[A little parable I wrote today. Nothing to do with games but I thought I’d share it anyway.]
The Block of Granite – A Parable
Once there was a huge outcropping of granite in the middle of our village. The elders called it Wisdom. They would sit on it and meditate, or rest under its shade from the summer’s sun. It was large, solid and dependable.
However the town grew and the boulder, for all it’s solidity, was impractical. So we forged tools and in time we were able to split the rock and carve large chunks away. Though still heavy, these pieces could be carried off and used for a variety of tasks. The pieces were much admired and their keepers respected women and men of the town. The chunks of practical wisdom came to be known as Knowledge.
The keepers of knowledge attracted disciples, young people who came to admire and employ the stones. Many carried away small pieces in their pockets, souvenirs they could admire later. These pieces were small and convenient and soon a market arose trading in Information, as the nuggets of knowledge came to be called. Information spread widely throughout the land, and soon every home had a piece or two.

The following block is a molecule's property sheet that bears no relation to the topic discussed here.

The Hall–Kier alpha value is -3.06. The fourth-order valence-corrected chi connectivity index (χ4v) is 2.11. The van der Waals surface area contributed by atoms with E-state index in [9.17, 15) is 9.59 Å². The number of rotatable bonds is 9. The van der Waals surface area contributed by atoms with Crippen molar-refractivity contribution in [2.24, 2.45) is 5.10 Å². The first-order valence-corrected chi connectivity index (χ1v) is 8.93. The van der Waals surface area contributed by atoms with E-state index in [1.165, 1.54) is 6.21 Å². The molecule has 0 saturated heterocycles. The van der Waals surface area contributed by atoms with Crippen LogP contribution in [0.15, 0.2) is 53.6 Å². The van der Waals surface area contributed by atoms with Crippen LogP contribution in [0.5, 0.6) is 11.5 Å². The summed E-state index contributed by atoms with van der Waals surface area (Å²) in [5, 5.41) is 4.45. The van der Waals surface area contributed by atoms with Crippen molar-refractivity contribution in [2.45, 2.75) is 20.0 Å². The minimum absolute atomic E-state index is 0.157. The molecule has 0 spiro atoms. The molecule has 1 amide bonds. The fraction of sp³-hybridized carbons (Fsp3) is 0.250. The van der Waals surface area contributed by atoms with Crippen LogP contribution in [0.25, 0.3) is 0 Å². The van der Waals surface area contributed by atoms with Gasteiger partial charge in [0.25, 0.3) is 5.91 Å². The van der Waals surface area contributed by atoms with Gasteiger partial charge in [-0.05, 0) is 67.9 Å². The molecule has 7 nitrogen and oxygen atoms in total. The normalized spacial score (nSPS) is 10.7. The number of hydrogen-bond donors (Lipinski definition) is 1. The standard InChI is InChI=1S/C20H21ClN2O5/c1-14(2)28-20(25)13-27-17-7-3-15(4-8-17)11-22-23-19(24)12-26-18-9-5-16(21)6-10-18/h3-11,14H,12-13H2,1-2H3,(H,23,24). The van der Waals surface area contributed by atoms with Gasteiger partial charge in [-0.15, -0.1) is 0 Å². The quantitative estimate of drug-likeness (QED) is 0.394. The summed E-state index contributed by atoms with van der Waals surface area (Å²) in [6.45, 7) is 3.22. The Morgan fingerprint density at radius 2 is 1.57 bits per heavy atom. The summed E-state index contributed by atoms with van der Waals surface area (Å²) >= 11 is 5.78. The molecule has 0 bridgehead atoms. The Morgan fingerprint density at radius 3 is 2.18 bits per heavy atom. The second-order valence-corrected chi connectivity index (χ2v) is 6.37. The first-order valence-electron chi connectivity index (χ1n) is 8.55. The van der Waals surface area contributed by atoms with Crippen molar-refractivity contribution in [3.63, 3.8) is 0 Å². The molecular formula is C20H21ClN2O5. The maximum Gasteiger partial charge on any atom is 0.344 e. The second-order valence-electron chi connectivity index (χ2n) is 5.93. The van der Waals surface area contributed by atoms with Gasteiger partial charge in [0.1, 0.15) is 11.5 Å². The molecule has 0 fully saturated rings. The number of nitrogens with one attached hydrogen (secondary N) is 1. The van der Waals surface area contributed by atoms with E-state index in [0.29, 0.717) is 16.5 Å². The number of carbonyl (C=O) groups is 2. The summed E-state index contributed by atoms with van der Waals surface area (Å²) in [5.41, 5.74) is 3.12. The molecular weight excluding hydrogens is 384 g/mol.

As the market for Information grew, a strange thing happened: The smaller pieces became more valuable. It all came down to efficiency. Small fragments of information could be packed, weighed and transported more easily. Eventually some bright spark took the idea to its limits. Information could be ground down into a fine dust, so fine it could flow through pipes or be cast through the air. Infrastructure was built to pipe the dust anywhere in the world on demand.
This dust is called Data. Now the air is full of it. It blocks our ears and eyes and chokes our lungs. Large chunks of information or knowledge are getting rarer. It seems the grinding process has started a chain reaction. The remaining solid pieces are disintegrating at an increasing rate.
So here I sit with my back to the last outcrop of Wisdom. The sun is gone. And the wind blows the grey dust of Data through the city.